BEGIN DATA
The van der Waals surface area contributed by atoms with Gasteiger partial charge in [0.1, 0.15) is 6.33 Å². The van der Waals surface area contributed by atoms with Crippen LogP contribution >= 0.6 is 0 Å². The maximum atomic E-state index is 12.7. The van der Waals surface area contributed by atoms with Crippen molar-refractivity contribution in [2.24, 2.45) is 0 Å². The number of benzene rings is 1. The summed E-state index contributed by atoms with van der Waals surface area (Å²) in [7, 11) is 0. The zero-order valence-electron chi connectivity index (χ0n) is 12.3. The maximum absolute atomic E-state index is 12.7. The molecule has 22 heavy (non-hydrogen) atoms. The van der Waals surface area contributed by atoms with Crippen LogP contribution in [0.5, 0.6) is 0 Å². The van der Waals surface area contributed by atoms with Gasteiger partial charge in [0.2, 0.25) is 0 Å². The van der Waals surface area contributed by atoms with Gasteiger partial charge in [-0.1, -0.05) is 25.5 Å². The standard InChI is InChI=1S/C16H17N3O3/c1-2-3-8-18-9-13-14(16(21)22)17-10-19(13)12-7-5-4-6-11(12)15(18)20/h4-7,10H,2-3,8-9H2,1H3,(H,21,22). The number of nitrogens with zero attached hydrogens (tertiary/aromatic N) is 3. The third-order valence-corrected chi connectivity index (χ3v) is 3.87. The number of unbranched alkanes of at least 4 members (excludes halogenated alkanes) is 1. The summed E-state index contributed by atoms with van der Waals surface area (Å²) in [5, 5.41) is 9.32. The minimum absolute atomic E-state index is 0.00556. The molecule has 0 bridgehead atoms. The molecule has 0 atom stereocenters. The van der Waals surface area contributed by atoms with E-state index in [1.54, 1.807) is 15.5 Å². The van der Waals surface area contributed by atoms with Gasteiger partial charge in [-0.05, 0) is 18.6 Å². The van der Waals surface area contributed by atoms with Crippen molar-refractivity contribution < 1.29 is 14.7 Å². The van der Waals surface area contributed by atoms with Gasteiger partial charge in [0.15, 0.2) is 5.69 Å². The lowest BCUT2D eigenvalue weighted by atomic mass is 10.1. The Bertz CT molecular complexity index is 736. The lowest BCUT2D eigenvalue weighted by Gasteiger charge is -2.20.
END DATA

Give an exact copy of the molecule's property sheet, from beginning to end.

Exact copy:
The van der Waals surface area contributed by atoms with Gasteiger partial charge in [0.1, 0.15) is 6.33 Å². The van der Waals surface area contributed by atoms with Crippen LogP contribution >= 0.6 is 0 Å². The maximum atomic E-state index is 12.7. The van der Waals surface area contributed by atoms with Crippen molar-refractivity contribution in [2.24, 2.45) is 0 Å². The number of benzene rings is 1. The summed E-state index contributed by atoms with van der Waals surface area (Å²) in [7, 11) is 0. The zero-order valence-electron chi connectivity index (χ0n) is 12.3. The maximum absolute atomic E-state index is 12.7. The molecule has 22 heavy (non-hydrogen) atoms. The van der Waals surface area contributed by atoms with Crippen LogP contribution in [0.5, 0.6) is 0 Å². The van der Waals surface area contributed by atoms with Gasteiger partial charge in [0.2, 0.25) is 0 Å². The van der Waals surface area contributed by atoms with Gasteiger partial charge in [-0.1, -0.05) is 25.5 Å². The standard InChI is InChI=1S/C16H17N3O3/c1-2-3-8-18-9-13-14(16(21)22)17-10-19(13)12-7-5-4-6-11(12)15(18)20/h4-7,10H,2-3,8-9H2,1H3,(H,21,22). The number of nitrogens with zero attached hydrogens (tertiary/aromatic N) is 3. The third-order valence-corrected chi connectivity index (χ3v) is 3.87. The number of unbranched alkanes of at least 4 members (excludes halogenated alkanes) is 1. The summed E-state index contributed by atoms with van der Waals surface area (Å²) in [5, 5.41) is 9.32. The minimum absolute atomic E-state index is 0.00556. The molecule has 0 bridgehead atoms. The molecule has 0 atom stereocenters. The van der Waals surface area contributed by atoms with E-state index in [1.54, 1.807) is 15.5 Å². The van der Waals surface area contributed by atoms with Gasteiger partial charge in [-0.05, 0) is 18.6 Å². The van der Waals surface area contributed by atoms with Crippen molar-refractivity contribution < 1.29 is 14.7 Å². The van der Waals surface area contributed by atoms with Gasteiger partial charge in [0.15, 0.2) is 5.69 Å². The lowest BCUT2D eigenvalue weighted by atomic mass is 10.1. The Bertz CT molecular complexity index is 736. The lowest BCUT2D eigenvalue weighted by Gasteiger charge is -2.20.